A successful intervention to both suicide and childhood sexual abuse must address the fundamental human needs of having a sense of purpose and a feeling of connectedness with others. Meeting these needs will also see a quantum reduction in a host of other problems that plague dysfunction within Aboriginal communities. So how can these fundamental needs be addressed? Warren Mundine has said: “Social stability requires that people embrace the idea of contributing to their communities”—and employment is a very convenient way that allows people to contribute to their societies. Alison Anderson has stated “It is not just about the money although the money is good. It is about status and respect, about responsibility and dignity. It is also about growing up and not being a child any more, about becoming an adult, so that children, real children, can depend on you.” Naturally, education is a key that opens the door to employment - which is why Noel Pearson has stated that education is the bedrock of everything we have to do. So having a job is more than just a job—it contributes towards sound mental health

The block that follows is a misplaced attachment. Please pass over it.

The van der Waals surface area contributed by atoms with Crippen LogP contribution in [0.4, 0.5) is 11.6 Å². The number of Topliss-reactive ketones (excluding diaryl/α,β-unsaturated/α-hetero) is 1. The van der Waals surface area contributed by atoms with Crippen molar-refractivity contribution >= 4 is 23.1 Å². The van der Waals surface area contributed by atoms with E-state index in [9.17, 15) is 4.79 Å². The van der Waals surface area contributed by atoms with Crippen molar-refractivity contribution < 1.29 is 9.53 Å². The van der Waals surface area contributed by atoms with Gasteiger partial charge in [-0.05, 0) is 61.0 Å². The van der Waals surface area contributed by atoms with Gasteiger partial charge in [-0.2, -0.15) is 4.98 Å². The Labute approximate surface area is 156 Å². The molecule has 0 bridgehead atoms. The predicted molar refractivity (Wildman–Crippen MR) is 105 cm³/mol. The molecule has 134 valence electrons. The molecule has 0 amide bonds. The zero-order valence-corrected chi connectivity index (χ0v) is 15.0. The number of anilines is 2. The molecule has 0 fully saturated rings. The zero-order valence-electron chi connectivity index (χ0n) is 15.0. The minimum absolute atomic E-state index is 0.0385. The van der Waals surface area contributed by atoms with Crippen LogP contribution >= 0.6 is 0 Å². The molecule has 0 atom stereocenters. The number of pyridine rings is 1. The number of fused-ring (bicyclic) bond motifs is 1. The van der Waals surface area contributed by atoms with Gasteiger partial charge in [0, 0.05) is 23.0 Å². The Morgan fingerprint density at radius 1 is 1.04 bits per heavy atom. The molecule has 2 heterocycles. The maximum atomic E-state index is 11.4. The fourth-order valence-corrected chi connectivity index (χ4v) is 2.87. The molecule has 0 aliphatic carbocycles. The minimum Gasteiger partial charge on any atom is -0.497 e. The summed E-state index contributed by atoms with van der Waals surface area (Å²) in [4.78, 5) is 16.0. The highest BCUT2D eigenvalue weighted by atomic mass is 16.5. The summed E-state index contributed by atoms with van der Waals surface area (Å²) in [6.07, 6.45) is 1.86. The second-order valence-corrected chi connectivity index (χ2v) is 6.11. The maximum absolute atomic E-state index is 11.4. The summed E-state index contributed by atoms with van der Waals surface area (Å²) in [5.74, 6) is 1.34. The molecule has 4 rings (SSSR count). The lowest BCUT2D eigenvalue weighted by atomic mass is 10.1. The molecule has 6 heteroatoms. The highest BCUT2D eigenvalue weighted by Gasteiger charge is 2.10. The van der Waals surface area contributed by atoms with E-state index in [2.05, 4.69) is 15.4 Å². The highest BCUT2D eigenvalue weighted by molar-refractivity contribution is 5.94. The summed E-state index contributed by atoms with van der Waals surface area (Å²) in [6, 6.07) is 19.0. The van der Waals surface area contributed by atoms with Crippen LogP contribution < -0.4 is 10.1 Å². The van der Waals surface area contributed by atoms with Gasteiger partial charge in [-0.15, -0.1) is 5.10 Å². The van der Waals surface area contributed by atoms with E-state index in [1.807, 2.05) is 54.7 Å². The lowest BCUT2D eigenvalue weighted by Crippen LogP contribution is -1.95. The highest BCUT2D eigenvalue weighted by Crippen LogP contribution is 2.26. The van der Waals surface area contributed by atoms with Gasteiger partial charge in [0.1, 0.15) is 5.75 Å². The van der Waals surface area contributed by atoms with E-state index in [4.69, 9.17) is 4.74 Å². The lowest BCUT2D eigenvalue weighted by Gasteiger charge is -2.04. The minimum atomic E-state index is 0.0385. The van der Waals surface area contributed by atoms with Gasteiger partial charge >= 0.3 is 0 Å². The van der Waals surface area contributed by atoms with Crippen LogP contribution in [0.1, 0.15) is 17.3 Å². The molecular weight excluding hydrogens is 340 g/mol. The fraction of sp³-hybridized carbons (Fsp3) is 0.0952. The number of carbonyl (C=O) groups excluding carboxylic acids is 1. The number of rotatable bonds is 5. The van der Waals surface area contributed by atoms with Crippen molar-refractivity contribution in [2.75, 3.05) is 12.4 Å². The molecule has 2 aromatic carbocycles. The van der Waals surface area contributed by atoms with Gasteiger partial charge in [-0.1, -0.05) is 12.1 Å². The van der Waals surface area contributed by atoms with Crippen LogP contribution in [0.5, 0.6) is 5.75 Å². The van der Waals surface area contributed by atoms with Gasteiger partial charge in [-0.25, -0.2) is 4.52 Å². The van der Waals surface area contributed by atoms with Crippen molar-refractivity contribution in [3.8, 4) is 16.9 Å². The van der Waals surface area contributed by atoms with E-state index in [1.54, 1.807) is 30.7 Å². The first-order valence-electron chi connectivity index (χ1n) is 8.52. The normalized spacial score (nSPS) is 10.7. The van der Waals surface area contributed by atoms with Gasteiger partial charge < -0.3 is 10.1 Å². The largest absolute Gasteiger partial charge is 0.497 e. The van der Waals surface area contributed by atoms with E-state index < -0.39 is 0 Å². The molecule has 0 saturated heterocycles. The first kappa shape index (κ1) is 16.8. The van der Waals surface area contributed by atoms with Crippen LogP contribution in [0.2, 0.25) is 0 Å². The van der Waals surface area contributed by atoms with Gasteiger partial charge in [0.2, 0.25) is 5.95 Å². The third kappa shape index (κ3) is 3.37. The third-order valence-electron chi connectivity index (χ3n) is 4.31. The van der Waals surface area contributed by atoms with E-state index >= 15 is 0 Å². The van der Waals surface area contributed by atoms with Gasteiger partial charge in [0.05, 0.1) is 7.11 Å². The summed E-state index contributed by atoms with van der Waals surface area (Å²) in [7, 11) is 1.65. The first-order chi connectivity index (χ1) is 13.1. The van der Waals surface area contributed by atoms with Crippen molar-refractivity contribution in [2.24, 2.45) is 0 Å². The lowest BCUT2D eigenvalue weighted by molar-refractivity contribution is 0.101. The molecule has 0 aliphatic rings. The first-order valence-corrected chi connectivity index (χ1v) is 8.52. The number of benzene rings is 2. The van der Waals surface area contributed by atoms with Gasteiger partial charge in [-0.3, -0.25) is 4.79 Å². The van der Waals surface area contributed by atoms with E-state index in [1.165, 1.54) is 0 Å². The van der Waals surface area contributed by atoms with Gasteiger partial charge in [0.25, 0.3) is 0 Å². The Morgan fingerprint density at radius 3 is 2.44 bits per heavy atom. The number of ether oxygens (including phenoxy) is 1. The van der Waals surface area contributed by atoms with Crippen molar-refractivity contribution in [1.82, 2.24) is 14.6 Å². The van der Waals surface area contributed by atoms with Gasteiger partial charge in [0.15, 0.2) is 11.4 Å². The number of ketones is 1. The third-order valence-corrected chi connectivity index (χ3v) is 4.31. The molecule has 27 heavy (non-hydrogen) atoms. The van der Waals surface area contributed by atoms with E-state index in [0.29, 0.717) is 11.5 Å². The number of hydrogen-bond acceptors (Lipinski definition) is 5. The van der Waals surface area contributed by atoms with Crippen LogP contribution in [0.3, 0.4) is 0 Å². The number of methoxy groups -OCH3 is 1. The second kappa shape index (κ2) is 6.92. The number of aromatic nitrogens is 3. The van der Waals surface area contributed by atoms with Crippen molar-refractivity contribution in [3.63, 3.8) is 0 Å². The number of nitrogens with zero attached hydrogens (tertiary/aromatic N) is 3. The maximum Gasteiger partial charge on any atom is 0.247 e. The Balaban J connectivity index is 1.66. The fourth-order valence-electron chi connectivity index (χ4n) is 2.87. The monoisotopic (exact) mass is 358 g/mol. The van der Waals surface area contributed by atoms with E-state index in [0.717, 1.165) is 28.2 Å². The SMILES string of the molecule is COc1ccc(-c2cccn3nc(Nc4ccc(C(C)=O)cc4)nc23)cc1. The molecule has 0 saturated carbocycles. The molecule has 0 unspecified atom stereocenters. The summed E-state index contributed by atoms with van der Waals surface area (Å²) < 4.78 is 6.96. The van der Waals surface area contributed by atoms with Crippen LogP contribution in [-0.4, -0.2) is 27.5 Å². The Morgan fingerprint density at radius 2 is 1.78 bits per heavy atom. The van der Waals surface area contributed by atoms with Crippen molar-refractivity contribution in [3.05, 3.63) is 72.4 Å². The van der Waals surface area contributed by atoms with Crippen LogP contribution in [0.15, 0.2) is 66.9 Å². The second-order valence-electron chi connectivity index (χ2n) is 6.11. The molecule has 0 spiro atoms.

At this stage I should acknowledge that there are some people who, sadly, live in environments, often in remote communities, that are so toxic and resource-poor that it can be very difficult for them to bring about change in their lives. We need to ask, “Why are they living in these conditions?”—while so many of their city cousins live in locations with easy access to fresh food, education, jobs, and modern services. However, I believe that even in the most difficult of situations, very often people can call on their internal strengths and make a positive difference – as so many Aboriginal people have proven. Moreover, I like to think that in a country like Australia, no matter where you are or what your situation, there is always someone willing to lend a helping hand. Interestingly, many of the city-based Indigenous cousins who are quick to blame government, racism, and colonisation for the suicides, are themselves doing very well. Why? Maybe they live where they have access to education and jobs?

Addressing the aforementioned fundamental needs will bring stability in people’s lives. They will begin to celebrate living and communities will start thriving. Jobs and education will not save everybody, but they will go a long way towards ending despair and providing people now with hope and a sense of purpose in their lives and for future generations. It is time to move forward. The suicide of an Aboriginal person is the suicide of an Australian, and that diminishes us all.